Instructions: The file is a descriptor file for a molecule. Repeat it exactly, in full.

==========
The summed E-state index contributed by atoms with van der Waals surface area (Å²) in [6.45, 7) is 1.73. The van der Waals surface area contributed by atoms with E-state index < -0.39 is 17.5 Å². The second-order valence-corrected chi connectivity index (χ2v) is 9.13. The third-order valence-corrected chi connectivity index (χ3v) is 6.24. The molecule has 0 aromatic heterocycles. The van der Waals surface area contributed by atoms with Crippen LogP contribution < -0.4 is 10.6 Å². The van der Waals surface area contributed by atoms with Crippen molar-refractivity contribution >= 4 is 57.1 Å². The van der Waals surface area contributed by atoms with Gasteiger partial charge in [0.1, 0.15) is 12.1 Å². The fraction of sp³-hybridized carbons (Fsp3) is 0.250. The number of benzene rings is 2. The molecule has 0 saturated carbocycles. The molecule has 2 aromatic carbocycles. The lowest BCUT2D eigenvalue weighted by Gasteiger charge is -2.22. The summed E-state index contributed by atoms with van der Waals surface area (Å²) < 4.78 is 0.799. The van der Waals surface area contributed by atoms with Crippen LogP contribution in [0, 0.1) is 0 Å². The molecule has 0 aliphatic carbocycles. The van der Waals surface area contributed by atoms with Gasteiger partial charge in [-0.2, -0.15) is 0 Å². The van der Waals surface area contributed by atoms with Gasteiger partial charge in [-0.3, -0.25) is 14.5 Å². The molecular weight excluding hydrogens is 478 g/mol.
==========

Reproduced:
The summed E-state index contributed by atoms with van der Waals surface area (Å²) in [6.45, 7) is 1.73. The van der Waals surface area contributed by atoms with E-state index < -0.39 is 17.5 Å². The second-order valence-corrected chi connectivity index (χ2v) is 9.13. The third-order valence-corrected chi connectivity index (χ3v) is 6.24. The molecule has 0 aromatic heterocycles. The van der Waals surface area contributed by atoms with Crippen LogP contribution < -0.4 is 10.6 Å². The van der Waals surface area contributed by atoms with Crippen molar-refractivity contribution >= 4 is 57.1 Å². The van der Waals surface area contributed by atoms with Gasteiger partial charge in [0.1, 0.15) is 12.1 Å². The fraction of sp³-hybridized carbons (Fsp3) is 0.250. The number of benzene rings is 2. The molecule has 0 saturated carbocycles. The molecule has 2 aromatic carbocycles. The lowest BCUT2D eigenvalue weighted by Gasteiger charge is -2.22. The summed E-state index contributed by atoms with van der Waals surface area (Å²) < 4.78 is 0.799. The van der Waals surface area contributed by atoms with Crippen LogP contribution in [0, 0.1) is 0 Å². The molecule has 0 aliphatic carbocycles. The van der Waals surface area contributed by atoms with Gasteiger partial charge in [-0.2, -0.15) is 0 Å². The van der Waals surface area contributed by atoms with Gasteiger partial charge in [-0.3, -0.25) is 14.5 Å². The molecular weight excluding hydrogens is 478 g/mol.